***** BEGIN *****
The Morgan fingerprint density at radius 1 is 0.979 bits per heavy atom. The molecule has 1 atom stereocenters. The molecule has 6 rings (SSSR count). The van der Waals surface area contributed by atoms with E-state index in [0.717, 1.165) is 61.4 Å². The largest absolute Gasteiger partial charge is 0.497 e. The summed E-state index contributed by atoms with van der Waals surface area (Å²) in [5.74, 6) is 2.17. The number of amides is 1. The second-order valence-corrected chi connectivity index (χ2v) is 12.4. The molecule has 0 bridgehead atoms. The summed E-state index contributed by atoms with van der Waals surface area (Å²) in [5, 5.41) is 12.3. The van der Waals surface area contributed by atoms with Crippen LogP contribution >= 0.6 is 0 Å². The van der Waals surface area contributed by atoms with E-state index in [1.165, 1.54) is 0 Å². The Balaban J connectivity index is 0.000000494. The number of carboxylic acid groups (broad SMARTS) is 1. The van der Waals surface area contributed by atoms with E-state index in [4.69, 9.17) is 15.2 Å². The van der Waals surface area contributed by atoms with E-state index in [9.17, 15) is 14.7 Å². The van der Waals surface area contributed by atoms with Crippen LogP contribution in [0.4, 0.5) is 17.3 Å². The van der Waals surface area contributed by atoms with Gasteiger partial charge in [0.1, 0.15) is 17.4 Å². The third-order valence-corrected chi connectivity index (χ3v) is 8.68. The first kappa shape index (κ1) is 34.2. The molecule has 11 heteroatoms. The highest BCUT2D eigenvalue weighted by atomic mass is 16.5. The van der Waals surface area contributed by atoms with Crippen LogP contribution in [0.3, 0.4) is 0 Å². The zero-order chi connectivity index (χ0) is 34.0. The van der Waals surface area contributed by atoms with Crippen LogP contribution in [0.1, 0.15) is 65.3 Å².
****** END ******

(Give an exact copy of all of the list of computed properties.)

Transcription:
The Morgan fingerprint density at radius 1 is 0.979 bits per heavy atom. The molecule has 1 atom stereocenters. The molecule has 6 rings (SSSR count). The van der Waals surface area contributed by atoms with E-state index in [0.717, 1.165) is 61.4 Å². The largest absolute Gasteiger partial charge is 0.497 e. The summed E-state index contributed by atoms with van der Waals surface area (Å²) in [5.74, 6) is 2.17. The number of amides is 1. The second-order valence-corrected chi connectivity index (χ2v) is 12.4. The molecule has 0 bridgehead atoms. The summed E-state index contributed by atoms with van der Waals surface area (Å²) in [5, 5.41) is 12.3. The van der Waals surface area contributed by atoms with Crippen LogP contribution >= 0.6 is 0 Å². The van der Waals surface area contributed by atoms with E-state index in [1.165, 1.54) is 0 Å². The Balaban J connectivity index is 0.000000494. The number of carboxylic acid groups (broad SMARTS) is 1. The van der Waals surface area contributed by atoms with E-state index in [4.69, 9.17) is 15.2 Å². The van der Waals surface area contributed by atoms with E-state index in [9.17, 15) is 14.7 Å². The van der Waals surface area contributed by atoms with Crippen LogP contribution in [0.4, 0.5) is 17.3 Å². The van der Waals surface area contributed by atoms with Gasteiger partial charge in [0.1, 0.15) is 17.4 Å². The third-order valence-corrected chi connectivity index (χ3v) is 8.68. The first kappa shape index (κ1) is 34.2. The molecule has 11 heteroatoms. The highest BCUT2D eigenvalue weighted by atomic mass is 16.5. The van der Waals surface area contributed by atoms with Crippen LogP contribution in [0.3, 0.4) is 0 Å². The zero-order chi connectivity index (χ0) is 34.0. The van der Waals surface area contributed by atoms with Crippen LogP contribution in [0.1, 0.15) is 65.3 Å².